For example, smartphones require possession of the device, a personal identification number or biometric verification to unlock it, the app and a downloaded credential. A phone’s built-in GPS lets managers precisely locate each device (and its owner). And with mobile credentialing in place, there is no need to purchase, store, handle or print physical badges and ship them to remote campuses.
Using facial, iris or fingerprint recognition, biometric readers are additional access control options an integrator may want to recommend. Biometrics measures bodily characteristics for identification, eliminating fears of lost, stolen or borrowed access cards being used for unauthorized entry.
Security and More
All corporate campuses require emergency planning. Campus security directors may seek input from their integrator in the installation, training and managing of emergency communication systems to prepare for unexpected events ranging from an active shooter to severe weather.
An aspect of a campus’ emergency plan will include training on the accurate use of the system, as well as identifying multiple evacuation sites to ensure employees safely exit during various situations. An integrator can provide additional value by participating in regular drills which are essential for campus employees to understand procedures.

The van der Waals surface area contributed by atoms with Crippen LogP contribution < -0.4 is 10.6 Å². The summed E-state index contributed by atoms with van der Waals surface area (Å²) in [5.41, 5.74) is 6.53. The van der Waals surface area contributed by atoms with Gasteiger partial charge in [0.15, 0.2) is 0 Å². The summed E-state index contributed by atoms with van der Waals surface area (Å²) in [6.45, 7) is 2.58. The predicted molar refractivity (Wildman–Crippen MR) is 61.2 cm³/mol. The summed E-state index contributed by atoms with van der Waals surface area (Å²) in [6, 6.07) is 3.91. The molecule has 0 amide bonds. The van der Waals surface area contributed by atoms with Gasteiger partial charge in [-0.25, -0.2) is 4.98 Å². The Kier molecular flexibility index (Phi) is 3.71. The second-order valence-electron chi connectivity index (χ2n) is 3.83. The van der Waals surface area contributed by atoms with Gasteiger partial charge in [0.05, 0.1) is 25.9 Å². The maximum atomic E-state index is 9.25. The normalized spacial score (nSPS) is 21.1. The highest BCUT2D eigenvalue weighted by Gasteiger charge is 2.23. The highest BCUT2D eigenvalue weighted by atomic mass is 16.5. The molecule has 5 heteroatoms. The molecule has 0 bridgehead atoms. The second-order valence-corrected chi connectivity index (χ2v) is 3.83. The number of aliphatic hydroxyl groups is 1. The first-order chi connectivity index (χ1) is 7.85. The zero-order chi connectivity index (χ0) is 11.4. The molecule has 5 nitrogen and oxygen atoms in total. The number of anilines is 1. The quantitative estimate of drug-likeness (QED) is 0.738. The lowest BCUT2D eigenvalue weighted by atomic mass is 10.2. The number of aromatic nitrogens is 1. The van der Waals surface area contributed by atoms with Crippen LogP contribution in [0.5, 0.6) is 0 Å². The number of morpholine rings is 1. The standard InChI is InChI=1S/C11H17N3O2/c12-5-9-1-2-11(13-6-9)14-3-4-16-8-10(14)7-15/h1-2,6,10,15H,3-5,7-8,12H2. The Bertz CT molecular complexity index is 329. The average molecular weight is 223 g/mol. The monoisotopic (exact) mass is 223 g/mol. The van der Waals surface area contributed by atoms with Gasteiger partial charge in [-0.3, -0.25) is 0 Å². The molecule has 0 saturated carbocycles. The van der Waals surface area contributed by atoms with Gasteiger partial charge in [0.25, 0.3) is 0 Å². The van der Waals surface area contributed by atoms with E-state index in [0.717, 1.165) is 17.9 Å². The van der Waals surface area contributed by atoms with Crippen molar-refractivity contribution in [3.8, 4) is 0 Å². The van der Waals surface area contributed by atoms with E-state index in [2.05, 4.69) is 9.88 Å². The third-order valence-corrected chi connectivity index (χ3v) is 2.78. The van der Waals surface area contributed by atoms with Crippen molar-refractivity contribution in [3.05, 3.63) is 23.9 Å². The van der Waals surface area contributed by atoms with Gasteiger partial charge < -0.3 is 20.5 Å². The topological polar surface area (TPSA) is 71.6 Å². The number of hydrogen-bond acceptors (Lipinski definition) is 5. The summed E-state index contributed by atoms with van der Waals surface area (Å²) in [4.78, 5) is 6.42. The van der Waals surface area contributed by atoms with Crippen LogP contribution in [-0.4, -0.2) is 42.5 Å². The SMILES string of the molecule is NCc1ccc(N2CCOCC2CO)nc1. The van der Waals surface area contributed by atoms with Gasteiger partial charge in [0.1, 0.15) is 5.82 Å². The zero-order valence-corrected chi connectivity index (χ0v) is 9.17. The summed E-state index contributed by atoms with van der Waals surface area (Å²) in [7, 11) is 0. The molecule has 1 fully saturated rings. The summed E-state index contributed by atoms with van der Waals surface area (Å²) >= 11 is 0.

A central SOC opens opportunities for campus security to manage multisite security campuses and address risk management and business operations. Using video from each site, security and other corporate personnel can track assets and monitor traffic, inventory control, identity management, employee productivity, process adherence, and more.
Experienced systems integrators are a key partner in the developing a facility’s security operations. An integrator will conduct a risk assessment, highlighting areas that might need improvement.
John Nemerofsky is COO of Sage Integration.